Heatmap of hobbyist UAS registrations, courtesy AirMap

Heatmap of hobbyist UAS registrations

Heatmap of non-hobbyist UAS registrations, courtesy AirMap

Heatmap of non-hobbyist UAS registrations

We’d like to thank Airmap.com for providing the heat maps. Find the AirMap for Drones app in the iTunes store and use it to access low-altitude airspace advisories, create flights, file digital notices, manage aircraft, and more.

Now drones can go on and on: Unmanned aircraft refuel autonomously in MID-AIR, meaning they can carry out longer missions

Chinese researchers have developed a method of autonomous aerial refueling where the “tanker” uses cameras to determine the position of the “receiver.” The tanker then flies to the receiving drone and refuels it through a boom.

Microspines Make It Easy for Drones to Perch on Walls and Ceilings

Quadrotors have limited flight duration, so the ability to “perch” or land for extended periods of time would be beneficial, particularly for applications where the operator wants to collect data over time. Stanford’s Biomimetics and Dexterous Manipulation Laboratory has been working on perching technology that would allow a small drone to land on a wall using an opposing gripping system.

Video of the Week

The Flying Scotsman crossing the Forth Bridge 15.5.16 Filmed by drone!

Peter Keith captured the Flying Scotsman crossing the Forth Bridge after a 10-year restoration project. Shot using a DJI Inspire 1 X5r Drone.

Mentioned

Online Global Unmanned Aircraft Systems Risk Management

Embry-Riddle Aeronautical University announces a new 8-week on-line course which discusses risk management as it relates to UAS, and also covers international efforts at addressing that risk. Taught by Dr. Sarah Nillson, our guest on Episode 111.

The Smithsonian’s National Air & Space Museum Innovations in Flight Family Day and Outdoor Aviation Display

Join David and Max June 18, 2016, at the Steven F. Udvar-Hazy Center in Chantilly, Virginia for a day of full immersion in both manned and unmanned aviation.

Book Review

The Complete Guide to Drones: whatever your budget

David reviews this 144 page paperback by Adam Juniper and finds it to be a valuable resource. Author Juniper is a long-time R/C and drone flier, has produced many YouTube videos, and he has worked as a professional video producer.

 

 

UAV146 The FAA Creates, Permits, and Rescinds

The FAA created an advisory committee, permits educational institutions to fly UAS, and rescinded a proposed website for collecting reports of bad drone behaviour. UPS and Zipline partner for drone delivery of medical packages, and more interviews from the Drone Dealer Expo.

Zipline International

Zipline International medical package delivery drone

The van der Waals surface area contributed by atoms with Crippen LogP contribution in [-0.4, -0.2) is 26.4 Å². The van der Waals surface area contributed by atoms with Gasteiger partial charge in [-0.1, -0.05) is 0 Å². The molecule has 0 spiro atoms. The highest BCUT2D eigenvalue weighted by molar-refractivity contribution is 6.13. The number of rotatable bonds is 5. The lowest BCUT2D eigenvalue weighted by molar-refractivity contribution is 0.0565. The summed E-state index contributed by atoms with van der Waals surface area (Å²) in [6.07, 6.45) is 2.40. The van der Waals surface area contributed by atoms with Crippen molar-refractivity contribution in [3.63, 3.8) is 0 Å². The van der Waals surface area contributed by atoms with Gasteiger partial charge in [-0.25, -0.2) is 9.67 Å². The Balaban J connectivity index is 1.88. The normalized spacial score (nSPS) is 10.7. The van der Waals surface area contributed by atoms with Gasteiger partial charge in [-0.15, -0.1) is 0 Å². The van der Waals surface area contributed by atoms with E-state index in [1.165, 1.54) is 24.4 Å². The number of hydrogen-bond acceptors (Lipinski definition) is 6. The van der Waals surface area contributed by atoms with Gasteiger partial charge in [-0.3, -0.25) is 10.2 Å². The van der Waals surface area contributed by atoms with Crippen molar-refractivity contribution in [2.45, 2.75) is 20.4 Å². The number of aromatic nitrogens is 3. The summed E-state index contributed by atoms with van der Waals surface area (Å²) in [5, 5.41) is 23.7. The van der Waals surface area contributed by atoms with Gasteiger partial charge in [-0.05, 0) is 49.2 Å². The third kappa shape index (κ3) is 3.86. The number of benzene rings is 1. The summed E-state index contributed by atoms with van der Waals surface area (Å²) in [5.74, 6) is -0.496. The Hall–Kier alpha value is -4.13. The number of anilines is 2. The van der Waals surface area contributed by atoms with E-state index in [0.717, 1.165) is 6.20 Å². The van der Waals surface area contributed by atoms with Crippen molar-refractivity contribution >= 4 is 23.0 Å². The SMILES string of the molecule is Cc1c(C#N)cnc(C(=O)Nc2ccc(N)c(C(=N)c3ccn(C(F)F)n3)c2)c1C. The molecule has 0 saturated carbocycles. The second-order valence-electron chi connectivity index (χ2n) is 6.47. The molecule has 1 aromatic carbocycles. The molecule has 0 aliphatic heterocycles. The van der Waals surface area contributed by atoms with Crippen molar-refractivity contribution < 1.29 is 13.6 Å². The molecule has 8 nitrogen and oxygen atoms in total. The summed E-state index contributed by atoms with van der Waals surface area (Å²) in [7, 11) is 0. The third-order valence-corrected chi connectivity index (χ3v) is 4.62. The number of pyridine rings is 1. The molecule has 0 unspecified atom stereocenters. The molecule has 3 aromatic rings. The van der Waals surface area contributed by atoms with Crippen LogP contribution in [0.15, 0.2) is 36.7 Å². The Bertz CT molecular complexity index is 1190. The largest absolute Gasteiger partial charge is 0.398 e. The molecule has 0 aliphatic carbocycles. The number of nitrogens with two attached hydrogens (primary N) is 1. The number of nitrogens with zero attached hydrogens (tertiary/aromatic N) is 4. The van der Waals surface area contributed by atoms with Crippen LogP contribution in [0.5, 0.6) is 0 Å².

News

FAA Administrator Makes Major Drone Announcements

FAA Administrator Michael Huerta made two significant announcements at the AUVSI annual conference in New Orleans. Another advisory committee is being formed to provide advice on unmanned aircraft integration issues. Huerta said, “Input from stakeholders is critical to our ability to achieve that perfect balance between integration and safety. We know that our policies and overall regulation of this segment of aviation will be more successful if we have the backing of a strong, diverse coalition.”

Huerta also announced that students can operate UAS for educational and research purposes without going through the Section 333 process. This allows educational institutions to conduct activities that have been restricted in the past.

UPS-backed Rwandan blood deliveries show drones’ promise, hurdles

The UPS Foundation announced a partnership with Zipline, a California­-based robotics company, and Gavi, the Vaccine Alliance to “explore using drones to transform the way life-saving medicines like blood and vaccines are delivered across the world.” The UPS Foundation has awarded an $800,000 grant to support the initial launch of this initiative in Rwanda using Zipline fixed-wing drones.

Zipline International, Inc. is a robotics company that works with governments to provide access to medical products at the last mile. Zipline is supported by investors such as Sequoia Capital, Google Ventures, SV Angel, Subtraction Capital, Yahoo founder Jerry Yang, Microsoft co-founder Paul Allen, and Stanford University.

UPDATE: FAA Withdraws Request for Drone Reports Dubbed Witchhunt By Many

Congress has directed the FAA to “assess the flight behavior of [drones] and enable the reporting of [drone] sightings that cause public concern for safety, national security, and/or privacy.” In response, the FAA planned to launch a website to collect “airborne and ground based observations by the public of drone behavior that they consider suspicious or illegal.”

Now, however, the FAA has withdrawn the plan [PDF], citing that the proposal “contained errors, and needs further clarification.”

Drone Dealer Expo Interviews

More interviews by Tim Trott of Southern Helicam from the Expo: